The Independent Living Philosophy
As a Center for Independent Living (CIL) we subscribe to a specific philosophy and set of beliefs. They include:
• Disability is best understood by people who experience it.
Centers for Independent Living, including Disability Network, are run by people with disabilities. At least 51% of our Board of Directors and 51% of our staff are people with disabilities. A rallying cry of the early disability rights movement was “Nothing about us, without us!” We live that value today in the expectation that decisions about issues of disability are made by or with people with disabilities.
• Disability is a natural part of the human condition.
Having a disability isn’t inherently good or bad; it just is. Like being female, or short, or Latino, or gay, or left- handed, disability is simply a characteristic. It is society who decides what characteristics are desirable and which ones are less so. This represents a major shift in thinking from a medically-based model of disability to a civil rights model of disability. It runs counter to what mainstream society believes and what is reinforced by the media.
• A disability doesn’t exist until someone encounters a barrier.
We believe that the barrier is the problem; not the individual experiencing the barrier. For example, if a person using a wheelchair encounters a set of stairs in a building and cannot access a second floor, it is the lack of an elevator that is the problem, not the person’s use of a wheelchair. Or if a person with a brain injury who has lost the ability to read asks a retailer to explain the written Merchandise Return Policy and is told “we don’t do that”, the problem isn’t the person’s inability to read; it is the retailer not understanding their responsibility to accommodate customers with disabilities.
• We believe in partnering with people to create change
At the individual level, staff at Disability Network do not believe they know what is best for any particular person. We do know about community resources, what laws protect people with disabilities, how to navigate complicated bureaucracies, and how to access resources. We know how to find information, and how to give people a range of options and explain the consequences of each option.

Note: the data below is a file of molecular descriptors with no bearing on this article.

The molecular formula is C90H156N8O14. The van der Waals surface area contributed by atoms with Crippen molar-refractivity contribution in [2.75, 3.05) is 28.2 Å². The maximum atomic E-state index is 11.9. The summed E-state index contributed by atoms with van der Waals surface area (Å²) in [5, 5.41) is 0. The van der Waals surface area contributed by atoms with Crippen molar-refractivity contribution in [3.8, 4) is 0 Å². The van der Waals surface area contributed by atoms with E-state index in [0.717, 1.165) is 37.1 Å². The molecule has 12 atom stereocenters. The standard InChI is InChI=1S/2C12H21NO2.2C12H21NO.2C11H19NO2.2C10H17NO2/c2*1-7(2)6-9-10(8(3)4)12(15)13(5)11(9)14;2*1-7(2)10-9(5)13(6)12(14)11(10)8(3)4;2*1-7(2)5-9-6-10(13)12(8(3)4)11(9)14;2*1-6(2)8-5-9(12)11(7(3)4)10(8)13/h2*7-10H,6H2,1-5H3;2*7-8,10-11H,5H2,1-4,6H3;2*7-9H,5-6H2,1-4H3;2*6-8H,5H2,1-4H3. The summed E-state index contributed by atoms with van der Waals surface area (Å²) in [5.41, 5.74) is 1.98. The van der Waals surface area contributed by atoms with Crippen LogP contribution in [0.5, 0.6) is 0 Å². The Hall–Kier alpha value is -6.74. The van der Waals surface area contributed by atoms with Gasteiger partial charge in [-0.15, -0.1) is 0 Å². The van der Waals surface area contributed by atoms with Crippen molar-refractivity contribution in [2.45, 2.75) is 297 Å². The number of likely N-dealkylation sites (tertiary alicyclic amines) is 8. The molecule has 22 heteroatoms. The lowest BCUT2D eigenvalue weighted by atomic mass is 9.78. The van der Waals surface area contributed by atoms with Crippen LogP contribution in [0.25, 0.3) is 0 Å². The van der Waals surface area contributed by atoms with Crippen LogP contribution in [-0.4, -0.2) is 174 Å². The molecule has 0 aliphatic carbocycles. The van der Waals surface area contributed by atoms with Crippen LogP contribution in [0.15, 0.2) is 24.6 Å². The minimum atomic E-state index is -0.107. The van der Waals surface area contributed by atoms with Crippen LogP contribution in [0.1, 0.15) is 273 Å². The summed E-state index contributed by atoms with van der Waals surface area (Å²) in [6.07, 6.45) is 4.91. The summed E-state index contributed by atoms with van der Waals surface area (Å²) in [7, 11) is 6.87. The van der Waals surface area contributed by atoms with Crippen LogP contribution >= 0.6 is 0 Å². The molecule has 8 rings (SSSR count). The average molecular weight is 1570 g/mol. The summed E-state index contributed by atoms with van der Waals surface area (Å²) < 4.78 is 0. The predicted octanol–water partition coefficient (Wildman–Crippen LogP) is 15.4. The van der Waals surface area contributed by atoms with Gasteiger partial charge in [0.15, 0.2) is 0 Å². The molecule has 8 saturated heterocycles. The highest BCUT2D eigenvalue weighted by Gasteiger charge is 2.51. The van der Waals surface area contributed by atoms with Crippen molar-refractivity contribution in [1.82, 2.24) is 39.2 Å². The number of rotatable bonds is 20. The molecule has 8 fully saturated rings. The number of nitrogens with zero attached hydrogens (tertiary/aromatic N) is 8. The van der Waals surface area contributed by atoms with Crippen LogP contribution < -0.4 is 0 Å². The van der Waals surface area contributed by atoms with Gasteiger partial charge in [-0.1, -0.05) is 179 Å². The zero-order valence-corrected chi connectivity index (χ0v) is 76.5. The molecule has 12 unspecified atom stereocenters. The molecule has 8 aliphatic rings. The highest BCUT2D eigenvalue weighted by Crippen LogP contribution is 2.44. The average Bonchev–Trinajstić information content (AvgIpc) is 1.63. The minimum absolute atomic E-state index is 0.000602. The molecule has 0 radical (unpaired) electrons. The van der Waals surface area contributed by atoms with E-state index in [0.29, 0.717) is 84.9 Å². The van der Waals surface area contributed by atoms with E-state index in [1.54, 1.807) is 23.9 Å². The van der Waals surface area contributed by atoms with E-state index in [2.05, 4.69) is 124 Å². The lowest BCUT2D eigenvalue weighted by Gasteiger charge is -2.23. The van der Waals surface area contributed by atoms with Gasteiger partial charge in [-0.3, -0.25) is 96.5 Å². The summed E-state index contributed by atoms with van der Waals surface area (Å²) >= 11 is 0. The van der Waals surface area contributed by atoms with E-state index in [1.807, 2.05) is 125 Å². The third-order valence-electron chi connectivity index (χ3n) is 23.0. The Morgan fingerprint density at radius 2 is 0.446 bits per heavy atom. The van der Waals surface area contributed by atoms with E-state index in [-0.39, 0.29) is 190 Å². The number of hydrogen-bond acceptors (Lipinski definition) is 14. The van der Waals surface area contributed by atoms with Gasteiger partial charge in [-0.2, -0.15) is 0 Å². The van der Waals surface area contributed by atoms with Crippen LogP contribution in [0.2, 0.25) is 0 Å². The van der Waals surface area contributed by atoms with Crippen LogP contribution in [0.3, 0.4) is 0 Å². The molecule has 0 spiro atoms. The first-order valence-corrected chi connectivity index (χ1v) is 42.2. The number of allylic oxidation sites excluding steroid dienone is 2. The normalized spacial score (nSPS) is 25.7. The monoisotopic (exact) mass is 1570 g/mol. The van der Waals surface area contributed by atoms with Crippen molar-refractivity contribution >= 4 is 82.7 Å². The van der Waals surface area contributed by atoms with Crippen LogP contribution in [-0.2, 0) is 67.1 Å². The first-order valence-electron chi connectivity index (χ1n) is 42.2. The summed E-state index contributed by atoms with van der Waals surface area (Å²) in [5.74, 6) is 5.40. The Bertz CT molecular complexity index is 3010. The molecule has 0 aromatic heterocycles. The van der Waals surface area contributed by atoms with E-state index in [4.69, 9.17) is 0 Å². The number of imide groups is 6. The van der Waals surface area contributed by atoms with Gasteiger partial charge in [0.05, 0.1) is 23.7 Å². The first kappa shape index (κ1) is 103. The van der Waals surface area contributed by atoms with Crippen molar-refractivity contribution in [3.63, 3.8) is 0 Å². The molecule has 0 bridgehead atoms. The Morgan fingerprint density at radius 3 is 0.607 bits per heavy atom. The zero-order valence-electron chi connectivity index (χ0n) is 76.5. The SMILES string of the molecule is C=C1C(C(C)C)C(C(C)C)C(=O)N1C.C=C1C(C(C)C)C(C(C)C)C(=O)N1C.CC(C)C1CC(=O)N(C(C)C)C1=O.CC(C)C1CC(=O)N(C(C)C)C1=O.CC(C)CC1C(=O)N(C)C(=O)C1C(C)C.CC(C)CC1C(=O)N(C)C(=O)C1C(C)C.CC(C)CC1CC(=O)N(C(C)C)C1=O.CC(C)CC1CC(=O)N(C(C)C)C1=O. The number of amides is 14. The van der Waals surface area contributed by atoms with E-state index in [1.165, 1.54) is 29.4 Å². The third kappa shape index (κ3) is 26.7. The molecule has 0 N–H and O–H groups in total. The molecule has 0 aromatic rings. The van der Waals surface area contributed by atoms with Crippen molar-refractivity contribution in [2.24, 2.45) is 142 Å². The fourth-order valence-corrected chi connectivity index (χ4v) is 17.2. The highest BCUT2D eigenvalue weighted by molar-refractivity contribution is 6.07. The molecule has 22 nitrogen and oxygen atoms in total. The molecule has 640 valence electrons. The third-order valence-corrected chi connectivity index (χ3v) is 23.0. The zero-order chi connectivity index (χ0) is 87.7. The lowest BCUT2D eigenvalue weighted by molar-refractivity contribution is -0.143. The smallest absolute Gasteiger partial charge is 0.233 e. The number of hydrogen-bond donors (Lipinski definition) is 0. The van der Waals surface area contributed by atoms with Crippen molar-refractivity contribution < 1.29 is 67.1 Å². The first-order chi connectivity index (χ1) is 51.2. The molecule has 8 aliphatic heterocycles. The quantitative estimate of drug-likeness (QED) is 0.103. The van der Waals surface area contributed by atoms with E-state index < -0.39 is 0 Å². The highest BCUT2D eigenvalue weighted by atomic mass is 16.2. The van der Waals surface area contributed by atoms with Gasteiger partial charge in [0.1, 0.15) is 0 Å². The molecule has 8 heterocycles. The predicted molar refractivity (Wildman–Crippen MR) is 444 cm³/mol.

At the community level, we believe in partnering with others whenever we can to make positive change. We welcome the opportunity to provide training, mediation or technical assistance to a business or service provider before a situation becomes adversarial. However, we can and do step forward to file complaints when there is resistance to complying with the spirit and letter of various disability rights laws.
At a governmental level, we believe in grassroots advocacy to create change. We develop relationships with elected officials to help them understand the disability perspective. We band together with other CILs, other disability advocacy groups, and individuals like YOU who want to make changes at the state level. That means we write letters to Senators and Representatives and the Governor; we meet with them individually; we testify in public hearings at the Capitol. In other words, we have people power! Note that the “we” here means YOU, volunteers and community members with disabilities or a passion for disability issues pushing these changes forward.
The language we use to describe disability is powerful.
We believe in person-first. That means we say “person with a brain injury” and never a “brain injured person”. People are people; disability is just a characteristic some of us happen to have.